Wildcat Slush: A Treat for Players and Fans Alike

Ah, March in the Bluegrass… There might be snow (check), there might be spring (still waiting), but there’s always madnessMarch Madness, that is. Since the Big Dance started yesterday, we figured Wildcat fans would be starting to prepare for Thursday, when UK faces Davidson College at 7:10 PM EST in the first round. (We’d be remiss if we failed to mention that Murray State, the other Kentucky team in this year’s tourney, tips off against West Virginia tomorrow at 4 PM. Good luck, Racers!)

If you’re gathering with a group to cheer on the Cats, you have to have the right snacks and drinks, right? If you’re looking for a non-alcoholic treat fit for champions (or those cheering on champions [*fingers crossed*]), we’ve got just the trick: Wildcat Slush.

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Deliciously sweet and easy to prepare, Wildcat Slush became a postgame treat and “pick-me-up” of sorts for the ‘78 NCAA Championship team. In the following excerpt from Forty Minutes to Glory: Inside the Kentucky Wildcats’ 1978 Championship Season, Doug Brunk provides the backstory of how this refreshing concoction was created.

Lexington dentist Roy Holsclaw said that during a late-January postgame radio interview show, Coach Hall lamented how year after year his teams fell into a shooting slump and struggled to maintain stamina and sharpness by the time late January and February rolled around. A local physician who listened to the radio show that night wrote a letter to Coach Hall, suggesting that the symptoms he described indicated possible depletion of potassium, a key electrolyte that impacts energy and stamina. “He wrote, ‘I would suggest that you put your players on a high-potassium diet,’” Dr. Holsclaw recalled. “Coach Hall handed me the letter and said, ‘Roy, why don’t you check into this.’”

Chemical examination of blood drawn from the players revealed that some did have low potassium levels, so Dr. Holsclaw conferred with the physician, who recommended adding potassium-rich pineapples, bananas, and strawberries to their diet. Coincidentally, Dr. Holsclaw’s wife, Katharine, had a frozen-dessert recipe handed down from her mother that contained all of those fruits in their natural juices, so the couple mixed up the recipe in a three-gallon Tupperware container and stuck it in their freezer at home. Dr. Holsclaw brought in the frozen treat prior to many practices and all remaining home games that season, intended for the players to consume afterward. “I would turn it over to one of the managers,” he said. “They’d set it on a counter or something, and during the two hour course of the practice or game it would thaw out partially, and we’d serve it in a little plastic cup.” The concoction became known as Wildcat Slush. “It seemed to give us a boost,” Coach Parsons said.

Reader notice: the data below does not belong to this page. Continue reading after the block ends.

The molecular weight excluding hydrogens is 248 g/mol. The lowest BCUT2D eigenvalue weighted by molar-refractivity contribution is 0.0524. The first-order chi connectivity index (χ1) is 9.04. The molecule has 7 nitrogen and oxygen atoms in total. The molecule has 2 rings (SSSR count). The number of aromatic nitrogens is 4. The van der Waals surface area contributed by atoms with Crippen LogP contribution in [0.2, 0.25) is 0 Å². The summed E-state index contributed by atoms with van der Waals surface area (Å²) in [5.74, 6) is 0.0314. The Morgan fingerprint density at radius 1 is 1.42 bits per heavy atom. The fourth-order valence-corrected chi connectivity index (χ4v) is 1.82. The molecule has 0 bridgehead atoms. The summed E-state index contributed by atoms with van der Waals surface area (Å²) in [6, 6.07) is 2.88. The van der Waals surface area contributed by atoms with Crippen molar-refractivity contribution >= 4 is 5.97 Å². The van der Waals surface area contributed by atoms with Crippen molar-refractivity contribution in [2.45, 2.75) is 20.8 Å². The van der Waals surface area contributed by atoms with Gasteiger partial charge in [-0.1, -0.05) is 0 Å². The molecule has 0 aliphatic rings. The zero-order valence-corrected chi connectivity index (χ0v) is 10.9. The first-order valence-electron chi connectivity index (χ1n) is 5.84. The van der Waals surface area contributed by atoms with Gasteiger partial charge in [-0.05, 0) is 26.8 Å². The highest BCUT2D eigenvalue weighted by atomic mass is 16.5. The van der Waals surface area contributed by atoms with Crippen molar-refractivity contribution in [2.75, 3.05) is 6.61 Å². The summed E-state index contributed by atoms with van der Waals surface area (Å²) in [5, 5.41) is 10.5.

Learn how to make your own Wildcat Slush below, and if you’re in need of the perfect book to read between tournament games, be sure to pick up Forty Minutes to Glory by Doug Brunk, available now!
Wildcat SlushBrunk_coverFinal

 

Bourbon Bliss

Bourbon is beloved nationwide, but Kentucky has an unquenchable adoration for this spirit. Not only is it an $8.5 billion industry in the state, but there’s even a petition to switch Kentucky’s official drink from milk to bourbon.

KBFAs September is officially bourbon month, the annual Kentucky Bourbon Festival is currently underway through September 17 in Bardstown. Delicious food, displays, music and entertainment, and a number of other events are being offered this week.

In celebration of this luscious libation, below is a sampling of recipes from Albert W.A. Schmid’s latest book with us, Burgoo, Barbecue & Bourbon.

 


 

burgoo

 

Bourbon Slush

2 cups strong tea
1 cup sugar
1 – 12 ounce can frozen lemonade (as is)
1 – 6 ounce frozen orange juice
6 cups water
1 ½ cups bourbon

Mix all of the ingredients. Freeze at least 12 hours. Remove from freezer 1 hour before serving. Scrape while still icy. Serve with straw and top with orange slice, maraschino cherry, and sprig of mint.

“The Greatest Kentucky Drink”

An Old Fashioned glass or a tumbler
3 ice cubes
2 ounces Kentucky Bourbon
4 ounces branch water

Place the ice cubes into the tumbler. Add the bourbon and branch water. Enjoy!

Moon Glow

Crushed ice
1 ½ bourbon
2 ounces cranberry juice
2 ounces orange juice
2 teaspoons maraschino cherry juice

Pack a tall glass with crushed ice. Add the cranberry juice and the orange juice. Add the maraschino cherry juice. Then add the bourbon. Stir well with a bar spoon and garnish with 2 maraschino cherries and a straw.